Unit 4 - Communication and Homeostasis Key Words

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  • Created by: Sofalof
  • Created on: 08-05-15 19:22
Stimulus
Any change in the environment that causes a response
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Response
A change in behaviour or physiology as a a result of a change in the environment
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Homeostasis
The maintainance of the internal environment in a constant state despite external changes
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Negative feedback
A process that brings about a reversal of any change in conditions
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Positive feedback
A process by which any change detected by receptors is increased
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Ectotherm
An organism that relies on external sources of heat to regulate its body temperature
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Endotherm
An organism that can use internal sources of heat, such as heat generated from metabolism in the liver, to maintain its body temperature
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Generator potential
A small depolarisation caused by sodium ions entering the cell
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Action potential
Achieved when the membrane is depolarised to a value of about +40mV. It is an all-or-nothing response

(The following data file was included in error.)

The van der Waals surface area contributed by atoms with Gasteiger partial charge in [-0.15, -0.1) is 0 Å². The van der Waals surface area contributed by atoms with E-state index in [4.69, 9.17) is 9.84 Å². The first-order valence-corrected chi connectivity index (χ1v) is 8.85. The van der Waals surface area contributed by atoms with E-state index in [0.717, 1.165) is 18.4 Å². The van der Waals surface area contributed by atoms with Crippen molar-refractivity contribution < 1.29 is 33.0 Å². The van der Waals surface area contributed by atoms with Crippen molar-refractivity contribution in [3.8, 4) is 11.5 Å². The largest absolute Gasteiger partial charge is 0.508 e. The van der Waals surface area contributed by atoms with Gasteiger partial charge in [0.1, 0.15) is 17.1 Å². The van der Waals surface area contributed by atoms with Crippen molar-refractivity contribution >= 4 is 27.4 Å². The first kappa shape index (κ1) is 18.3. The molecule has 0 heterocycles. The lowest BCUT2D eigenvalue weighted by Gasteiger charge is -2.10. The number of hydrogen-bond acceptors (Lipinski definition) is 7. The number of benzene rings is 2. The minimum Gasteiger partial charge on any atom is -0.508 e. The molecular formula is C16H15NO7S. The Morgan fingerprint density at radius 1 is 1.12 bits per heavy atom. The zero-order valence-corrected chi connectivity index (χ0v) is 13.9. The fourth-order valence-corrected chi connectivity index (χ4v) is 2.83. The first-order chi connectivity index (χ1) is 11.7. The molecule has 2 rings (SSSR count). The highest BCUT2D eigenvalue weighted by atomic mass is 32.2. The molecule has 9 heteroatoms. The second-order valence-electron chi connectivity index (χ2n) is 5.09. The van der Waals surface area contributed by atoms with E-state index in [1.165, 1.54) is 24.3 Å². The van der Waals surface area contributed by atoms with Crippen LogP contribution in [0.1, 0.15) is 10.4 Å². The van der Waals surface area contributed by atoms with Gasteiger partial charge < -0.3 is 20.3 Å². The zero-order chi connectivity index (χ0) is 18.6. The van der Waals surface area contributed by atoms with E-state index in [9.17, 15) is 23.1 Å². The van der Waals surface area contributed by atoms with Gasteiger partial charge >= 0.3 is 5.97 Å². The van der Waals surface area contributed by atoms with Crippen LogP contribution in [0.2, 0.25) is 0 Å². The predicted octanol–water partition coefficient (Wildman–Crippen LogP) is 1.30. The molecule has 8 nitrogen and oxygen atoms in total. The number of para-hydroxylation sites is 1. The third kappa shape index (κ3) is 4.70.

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Resting potential
The potential difference/voltage across a neurone cell membrane while it's at rest
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Voltage-gated ion channels
Channels in the cell membrane that allow the passage of charged particles or ions. They have a mechanism called a gate which can open and close the channel. In these channels the gates respond to changes in potential difference across the membrane
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Threshold potential
A potential difference across the membrane of about -50mV. If the depolarisation of the membrane does not reach the threshold potential then no action potential is created
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Polarised membrane
One that has a potential difference across it
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Depolarisation
The loss of polarisation across the membrane
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Local currents
The movement of ions along the neurone. The flow of ions is caused by an increase in concentration at one point, which causes diffusion away from the region of higher concentration
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Saltatory conduction
Jumping conduction. The way that the action potential appears to jump from one node of Ranvier to the next
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Neurotransmitter
A chemical that diffuses across the cleft of the synapse to transmit a signal to the postsynaptic neurone
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Cholinergic synapses
Those that use acytlcholine as their transmitter substance
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Synaptic knob
A swelling at the end of the presynaptic neurone
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Acetylcholinesterase
An enzyme in the synaptic cleft. It breaks down the transmitter substance acytlcholine
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All-or-nothing
The fact that a neurone either conducts an action potential or it does not
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Summation
The way that several small potential changes can contribute to produce one larger change in potential difference across the membrane
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Hormones